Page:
Reading Rolled Papyri

One of my favourite parts of my former role at the Bodleian Libraries was getting to work on exhibitions. Not just because it was varied and interesting work, but because it let me get up-close to remarkable artifacts that most people never even get the chance to see.

Miniature model of an exhibition space, constructed using painted blocks and laid-out on the floor of an exhibition space.
We also got to play dollhouse, laying out exhibitions in miniature.

A personal favourite of mine are the Herculaneum Papyri. These charred scrolls were part of a private library near Pompeii that was buried by the eruption of Mount Vesuvius in 79 CE. Rediscovered from 1752, these ~1,800 scrolls were distributed to academic institutions around the world, with the majority residing in Naples’ Biblioteca Nazionale Vittorio Emanuele III.

Under-construction exhibition including a highly-reflective suit worn by volcano field researchers.
The second time I was in an exhibition room with the Bodleian’s rolled-up Herculaneum Papyri was for an exhibition specifically about humanity’s relationship with volcanoes.

As you might expect of ancient scrolls that got buried, baked, and then left to rot, they’re pretty fragile. That didn’t stop Victorian era researchers trying a variety of techniques to gently unroll them and read what was inside.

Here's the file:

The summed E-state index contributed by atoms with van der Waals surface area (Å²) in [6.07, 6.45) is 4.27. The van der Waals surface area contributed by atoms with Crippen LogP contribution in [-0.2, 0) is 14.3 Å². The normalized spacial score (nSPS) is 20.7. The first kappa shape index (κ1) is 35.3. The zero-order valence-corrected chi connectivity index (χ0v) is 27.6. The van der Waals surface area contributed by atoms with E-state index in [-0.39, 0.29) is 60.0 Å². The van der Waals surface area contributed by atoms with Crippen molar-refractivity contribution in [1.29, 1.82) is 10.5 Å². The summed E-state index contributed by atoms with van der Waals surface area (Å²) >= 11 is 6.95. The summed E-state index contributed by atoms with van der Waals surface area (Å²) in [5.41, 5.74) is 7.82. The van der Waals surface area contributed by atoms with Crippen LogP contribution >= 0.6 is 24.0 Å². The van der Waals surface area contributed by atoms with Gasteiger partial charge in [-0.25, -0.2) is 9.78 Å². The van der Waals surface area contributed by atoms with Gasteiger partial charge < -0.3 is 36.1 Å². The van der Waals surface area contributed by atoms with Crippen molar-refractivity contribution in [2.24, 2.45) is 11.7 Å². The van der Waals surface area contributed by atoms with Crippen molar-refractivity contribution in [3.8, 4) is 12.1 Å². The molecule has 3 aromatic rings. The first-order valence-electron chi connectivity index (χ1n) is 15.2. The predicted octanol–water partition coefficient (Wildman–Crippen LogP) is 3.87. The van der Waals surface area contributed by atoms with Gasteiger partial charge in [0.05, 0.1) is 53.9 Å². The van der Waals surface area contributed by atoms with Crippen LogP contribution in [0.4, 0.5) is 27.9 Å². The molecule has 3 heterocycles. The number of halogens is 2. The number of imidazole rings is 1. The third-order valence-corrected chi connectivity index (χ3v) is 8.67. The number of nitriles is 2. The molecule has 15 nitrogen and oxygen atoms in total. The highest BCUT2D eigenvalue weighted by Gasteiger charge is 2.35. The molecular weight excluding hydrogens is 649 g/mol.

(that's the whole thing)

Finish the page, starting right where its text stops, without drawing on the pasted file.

Blackened fragments of an unrolled papyrus.
Unrolling the scrolls tends to go about as well as you’d anticipate. A few have been deciphered this way. Many others have been damaged or destroyed by unrolling efforts.

Like many others, what I love about the Herculaneum Papyri is the air of mystery. Each could be anything from a lost religious text to, I don’t know, somebody’s to-do list (“buy milk, arrange for annual service of chariot, don’t forget to renew volcano insurance…”).1

In recent years, we’ve tried “virtually unrolling” the scrolls using a variety of related technologies. And – slowly – we’re getting there.

X-ray tomography is amazing, but it’s hampered by the fact that the ink and paper have near-equivalent transparency to x-rays. Plus, all the other problems. But new techniques are helping to overcome them.

So imagine my delight when this week, for the first time ever, a complete word was extracted from one of the carbonised, still-rolled-up scrolls from Herculaneum. Something that would have seemed inconceivable to the historians who first discovered and catalogued the scrolls is now possible, thanks to their careful conservation over the years along with the steady advance of technology.

Computer-assisted photograph showing visible letters on a rolled scroll, with highlighting showing those that can be deciphered, forming a word.
The word appears to be “purple”: either πορφύ̣ρ̣ας̣ (a noun, similar to how we might say “pass the purple [pen]” or πορφυ̣ρ̣ᾶς̣: if we can decode more words around it then it which might become clear from the context.
Anyway, I thought that was exciting news so I wanted to share.

Footnotes

1 For more-serious academic speculation about the potential value of the scrolls, Richard Carrier’s got you covered.